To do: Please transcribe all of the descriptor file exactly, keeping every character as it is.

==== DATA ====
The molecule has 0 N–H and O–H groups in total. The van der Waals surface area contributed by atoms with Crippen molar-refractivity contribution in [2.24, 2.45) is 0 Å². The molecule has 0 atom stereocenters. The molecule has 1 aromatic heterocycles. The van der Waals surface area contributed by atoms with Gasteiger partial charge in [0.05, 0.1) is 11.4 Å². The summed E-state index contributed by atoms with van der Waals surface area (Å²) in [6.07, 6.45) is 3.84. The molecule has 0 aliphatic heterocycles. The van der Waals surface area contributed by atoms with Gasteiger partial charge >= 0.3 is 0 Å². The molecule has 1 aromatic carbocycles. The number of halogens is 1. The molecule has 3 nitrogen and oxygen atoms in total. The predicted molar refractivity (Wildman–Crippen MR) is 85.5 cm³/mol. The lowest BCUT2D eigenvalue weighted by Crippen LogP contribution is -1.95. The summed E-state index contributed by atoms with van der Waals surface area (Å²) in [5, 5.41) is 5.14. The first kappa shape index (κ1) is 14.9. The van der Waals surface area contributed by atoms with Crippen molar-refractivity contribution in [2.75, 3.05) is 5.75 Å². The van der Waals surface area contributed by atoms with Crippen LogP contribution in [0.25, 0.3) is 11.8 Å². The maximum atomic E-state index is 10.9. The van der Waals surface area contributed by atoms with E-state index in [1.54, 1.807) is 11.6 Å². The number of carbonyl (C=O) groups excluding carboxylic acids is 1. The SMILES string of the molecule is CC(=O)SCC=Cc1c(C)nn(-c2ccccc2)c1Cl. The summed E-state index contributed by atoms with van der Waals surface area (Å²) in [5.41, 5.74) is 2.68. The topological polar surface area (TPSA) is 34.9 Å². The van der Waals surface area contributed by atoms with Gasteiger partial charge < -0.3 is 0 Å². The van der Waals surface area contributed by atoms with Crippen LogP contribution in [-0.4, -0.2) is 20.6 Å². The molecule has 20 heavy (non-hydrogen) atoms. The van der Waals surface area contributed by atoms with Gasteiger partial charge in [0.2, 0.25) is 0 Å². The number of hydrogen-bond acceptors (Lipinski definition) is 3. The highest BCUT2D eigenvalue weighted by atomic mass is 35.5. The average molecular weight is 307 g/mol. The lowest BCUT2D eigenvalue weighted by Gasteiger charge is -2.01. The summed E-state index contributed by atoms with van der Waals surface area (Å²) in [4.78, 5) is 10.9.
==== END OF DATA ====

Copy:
The molecule has 0 N–H and O–H groups in total. The van der Waals surface area contributed by atoms with Crippen molar-refractivity contribution in [2.24, 2.45) is 0 Å². The molecule has 0 atom stereocenters. The molecule has 1 aromatic heterocycles. The van der Waals surface area contributed by atoms with Gasteiger partial charge in [0.05, 0.1) is 11.4 Å². The summed E-state index contributed by atoms with van der Waals surface area (Å²) in [6.07, 6.45) is 3.84. The molecule has 0 aliphatic heterocycles. The van der Waals surface area contributed by atoms with Gasteiger partial charge >= 0.3 is 0 Å². The molecule has 1 aromatic carbocycles. The number of halogens is 1. The molecule has 3 nitrogen and oxygen atoms in total. The predicted molar refractivity (Wildman–Crippen MR) is 85.5 cm³/mol. The lowest BCUT2D eigenvalue weighted by Crippen LogP contribution is -1.95. The summed E-state index contributed by atoms with van der Waals surface area (Å²) in [5, 5.41) is 5.14. The first kappa shape index (κ1) is 14.9. The van der Waals surface area contributed by atoms with Crippen molar-refractivity contribution in [2.75, 3.05) is 5.75 Å². The van der Waals surface area contributed by atoms with Crippen LogP contribution in [0.25, 0.3) is 11.8 Å². The maximum atomic E-state index is 10.9. The van der Waals surface area contributed by atoms with E-state index in [1.54, 1.807) is 11.6 Å². The number of carbonyl (C=O) groups excluding carboxylic acids is 1. The SMILES string of the molecule is CC(=O)SCC=Cc1c(C)nn(-c2ccccc2)c1Cl. The summed E-state index contributed by atoms with van der Waals surface area (Å²) in [5.41, 5.74) is 2.68. The topological polar surface area (TPSA) is 34.9 Å². The van der Waals surface area contributed by atoms with Gasteiger partial charge < -0.3 is 0 Å². The van der Waals surface area contributed by atoms with Crippen LogP contribution in [-0.4, -0.2) is 20.6 Å². The molecule has 20 heavy (non-hydrogen) atoms. The van der Waals surface area contributed by atoms with Gasteiger partial charge in [0.2, 0.25) is 0 Å². The number of hydrogen-bond acceptors (Lipinski definition) is 3. The highest BCUT2D eigenvalue weighted by atomic mass is 35.5. The average molecular weight is 307 g/mol. The lowest BCUT2D eigenvalue weighted by Gasteiger charge is -2.01. The summed E-state index contributed by atoms with van der Waals surface area (Å²) in [4.78, 5) is 10.9.